Details of UK journalists leaked by US Entertainment Software Association

  • The personal details of 91 UK journalists and digital media representatives are among over 2,000 records leaked this week by the US Entertainment Software Association.

    The Entertainment Software Association is a lobbyist group that acts on behalf of major publishers in the global video games industry, with members including giants such as Electronic Arts, Disney Interactive Studios, Tencent, and Nintendo. The group also runs the annual Electronic Entertainment Expo (E3), the most influential video game industry trade show of the year.

    This weekend the ESA was the subject of a massive data breach when it leaked the details of over 2,000 journalists and media representatives who attended E3 last year, including 91 registered media attendees from the UK. Details leaked include names, email addresses, phone numbers, and home/office addresses, making this a serious breach of personal information.

    The data breach was first publicised by journalist Sophia Narwitz on YouTube after she was made aware that a spreadsheet full of personal information was available for download on the ESA's E3 website. Though she contacted the ESA and confirmed with them that the file had been removed before publicising the breach, the ESA was negligent in its removal of the file and it was actually still available for download via a google cache of the page.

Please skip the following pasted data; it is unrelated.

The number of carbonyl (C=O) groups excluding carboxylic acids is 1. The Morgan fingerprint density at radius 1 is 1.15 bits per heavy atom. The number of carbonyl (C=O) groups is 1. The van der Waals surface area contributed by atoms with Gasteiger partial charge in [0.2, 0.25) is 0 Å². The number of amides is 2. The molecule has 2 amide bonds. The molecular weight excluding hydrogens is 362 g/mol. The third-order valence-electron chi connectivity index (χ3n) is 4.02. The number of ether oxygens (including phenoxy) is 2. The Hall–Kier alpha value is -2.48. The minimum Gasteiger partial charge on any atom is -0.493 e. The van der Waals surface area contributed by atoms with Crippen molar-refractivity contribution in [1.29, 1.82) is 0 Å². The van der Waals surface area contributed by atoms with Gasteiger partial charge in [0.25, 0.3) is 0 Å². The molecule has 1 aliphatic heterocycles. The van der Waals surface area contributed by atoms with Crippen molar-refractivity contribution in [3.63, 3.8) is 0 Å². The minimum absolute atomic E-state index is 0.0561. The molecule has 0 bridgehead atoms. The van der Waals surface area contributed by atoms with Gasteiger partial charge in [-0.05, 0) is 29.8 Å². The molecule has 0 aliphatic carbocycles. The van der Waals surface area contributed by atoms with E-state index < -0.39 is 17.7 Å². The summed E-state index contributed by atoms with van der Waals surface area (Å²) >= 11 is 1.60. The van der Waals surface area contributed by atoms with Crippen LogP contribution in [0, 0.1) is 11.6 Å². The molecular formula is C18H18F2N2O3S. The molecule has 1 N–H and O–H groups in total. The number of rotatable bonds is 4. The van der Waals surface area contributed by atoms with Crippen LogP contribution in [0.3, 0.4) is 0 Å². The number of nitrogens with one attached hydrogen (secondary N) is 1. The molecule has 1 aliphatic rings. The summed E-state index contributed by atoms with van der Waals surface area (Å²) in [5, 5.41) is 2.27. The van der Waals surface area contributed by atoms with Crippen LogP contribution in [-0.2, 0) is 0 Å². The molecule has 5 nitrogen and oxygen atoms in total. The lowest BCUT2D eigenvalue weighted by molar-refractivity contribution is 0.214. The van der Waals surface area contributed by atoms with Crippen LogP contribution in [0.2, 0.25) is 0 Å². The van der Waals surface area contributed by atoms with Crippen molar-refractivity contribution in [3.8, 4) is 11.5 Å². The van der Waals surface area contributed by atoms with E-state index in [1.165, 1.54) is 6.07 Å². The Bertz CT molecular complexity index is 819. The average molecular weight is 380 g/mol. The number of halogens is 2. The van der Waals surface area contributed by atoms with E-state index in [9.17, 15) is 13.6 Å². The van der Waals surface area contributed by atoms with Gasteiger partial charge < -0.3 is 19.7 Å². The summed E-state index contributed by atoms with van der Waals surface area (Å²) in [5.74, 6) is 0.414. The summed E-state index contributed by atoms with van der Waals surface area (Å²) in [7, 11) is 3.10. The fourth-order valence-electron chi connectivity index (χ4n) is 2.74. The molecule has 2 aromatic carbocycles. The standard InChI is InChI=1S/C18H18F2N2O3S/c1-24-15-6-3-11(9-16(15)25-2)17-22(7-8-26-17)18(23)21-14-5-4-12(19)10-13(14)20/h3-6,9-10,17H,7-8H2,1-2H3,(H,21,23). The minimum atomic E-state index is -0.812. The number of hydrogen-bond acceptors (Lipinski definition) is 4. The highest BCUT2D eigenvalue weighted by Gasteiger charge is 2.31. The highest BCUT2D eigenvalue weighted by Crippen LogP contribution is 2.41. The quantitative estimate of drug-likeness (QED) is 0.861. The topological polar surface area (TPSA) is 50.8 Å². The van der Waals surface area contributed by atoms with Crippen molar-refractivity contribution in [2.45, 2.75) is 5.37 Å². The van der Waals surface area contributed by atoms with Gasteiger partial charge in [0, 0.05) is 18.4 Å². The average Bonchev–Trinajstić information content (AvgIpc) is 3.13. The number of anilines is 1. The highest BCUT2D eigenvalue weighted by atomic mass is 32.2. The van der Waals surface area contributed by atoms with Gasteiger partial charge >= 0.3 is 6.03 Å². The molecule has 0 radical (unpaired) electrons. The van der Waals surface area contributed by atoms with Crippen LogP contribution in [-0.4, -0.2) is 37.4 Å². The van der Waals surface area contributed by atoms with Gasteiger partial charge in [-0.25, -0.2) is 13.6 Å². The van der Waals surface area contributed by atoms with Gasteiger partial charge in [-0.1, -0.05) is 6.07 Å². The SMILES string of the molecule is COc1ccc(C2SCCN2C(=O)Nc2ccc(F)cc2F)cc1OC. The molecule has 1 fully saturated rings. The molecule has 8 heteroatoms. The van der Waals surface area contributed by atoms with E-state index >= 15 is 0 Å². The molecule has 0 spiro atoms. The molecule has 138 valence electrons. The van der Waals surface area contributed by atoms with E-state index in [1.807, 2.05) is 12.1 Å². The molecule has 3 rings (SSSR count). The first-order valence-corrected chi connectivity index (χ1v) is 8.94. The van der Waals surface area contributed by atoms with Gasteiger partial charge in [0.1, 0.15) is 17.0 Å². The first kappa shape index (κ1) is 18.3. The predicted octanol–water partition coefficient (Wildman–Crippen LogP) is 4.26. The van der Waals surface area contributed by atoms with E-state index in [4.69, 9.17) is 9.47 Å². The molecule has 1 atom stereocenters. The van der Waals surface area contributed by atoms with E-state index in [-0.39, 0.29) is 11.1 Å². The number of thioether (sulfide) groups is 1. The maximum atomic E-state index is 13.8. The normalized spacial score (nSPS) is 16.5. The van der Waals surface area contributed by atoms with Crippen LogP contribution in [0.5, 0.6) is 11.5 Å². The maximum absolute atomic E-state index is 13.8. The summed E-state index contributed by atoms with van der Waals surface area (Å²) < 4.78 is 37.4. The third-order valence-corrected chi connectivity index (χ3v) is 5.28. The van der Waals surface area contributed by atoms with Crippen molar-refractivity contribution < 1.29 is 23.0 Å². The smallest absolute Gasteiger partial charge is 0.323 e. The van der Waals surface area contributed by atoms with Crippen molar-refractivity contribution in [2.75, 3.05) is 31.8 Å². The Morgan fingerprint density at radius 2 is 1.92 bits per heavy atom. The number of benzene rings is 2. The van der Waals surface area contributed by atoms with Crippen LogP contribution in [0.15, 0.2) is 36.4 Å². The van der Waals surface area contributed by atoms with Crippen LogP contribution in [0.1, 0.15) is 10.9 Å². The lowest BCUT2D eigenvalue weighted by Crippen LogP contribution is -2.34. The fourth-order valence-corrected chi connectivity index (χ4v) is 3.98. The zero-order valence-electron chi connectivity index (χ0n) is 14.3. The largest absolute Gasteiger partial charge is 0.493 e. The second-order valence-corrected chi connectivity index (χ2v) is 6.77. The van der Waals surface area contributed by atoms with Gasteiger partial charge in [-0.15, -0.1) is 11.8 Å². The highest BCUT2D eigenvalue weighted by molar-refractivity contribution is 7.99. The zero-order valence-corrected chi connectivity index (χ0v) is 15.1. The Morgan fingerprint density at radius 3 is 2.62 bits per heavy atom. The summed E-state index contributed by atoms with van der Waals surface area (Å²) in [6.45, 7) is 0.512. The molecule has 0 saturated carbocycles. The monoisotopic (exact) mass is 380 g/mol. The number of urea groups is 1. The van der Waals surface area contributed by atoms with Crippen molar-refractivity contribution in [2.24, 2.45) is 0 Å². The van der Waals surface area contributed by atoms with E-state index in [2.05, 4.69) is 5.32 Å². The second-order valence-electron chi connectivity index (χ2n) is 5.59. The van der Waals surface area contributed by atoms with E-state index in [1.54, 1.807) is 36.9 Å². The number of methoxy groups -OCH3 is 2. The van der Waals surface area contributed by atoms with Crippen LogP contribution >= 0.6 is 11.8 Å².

As a result, the information leaked online and has been downloaded by thousands of people. Some of the games journalists on the list have already been hit with personal abuse and serious threats to their phone numbers and home addresses. The ESA gave a statement claiming that "a vulnerability was exploited and that list became public," but the spreadsheet appears to have actually just been uploaded to its website by staff and deliberately linked on a public-facing "Helpful Links" page.

    A class-action lawsuit is reportedly being put together in the US by those affected, but the hundreds of people named in the document from the EU also makes this a serious and easily preventable data breach under GDPR. As the ESA is based in the US, it may not be possible for any EU body to compel the group to co-operate with a GDPR investigation or get it to pay a fine. Nevertheless, it's feared that this incident will kill E3 as the main games industry event of the year.

    Source: Kotaku, Forbes, GamesIndustry.biz, Header image (c) Entertainment Software Association

    About the author

    Brendan is a Sync NI writer with a special interest in the gaming sector, programming, emerging technology, and physics. To connect with Brendan, feel free to send him an email or follow him on Twitter.

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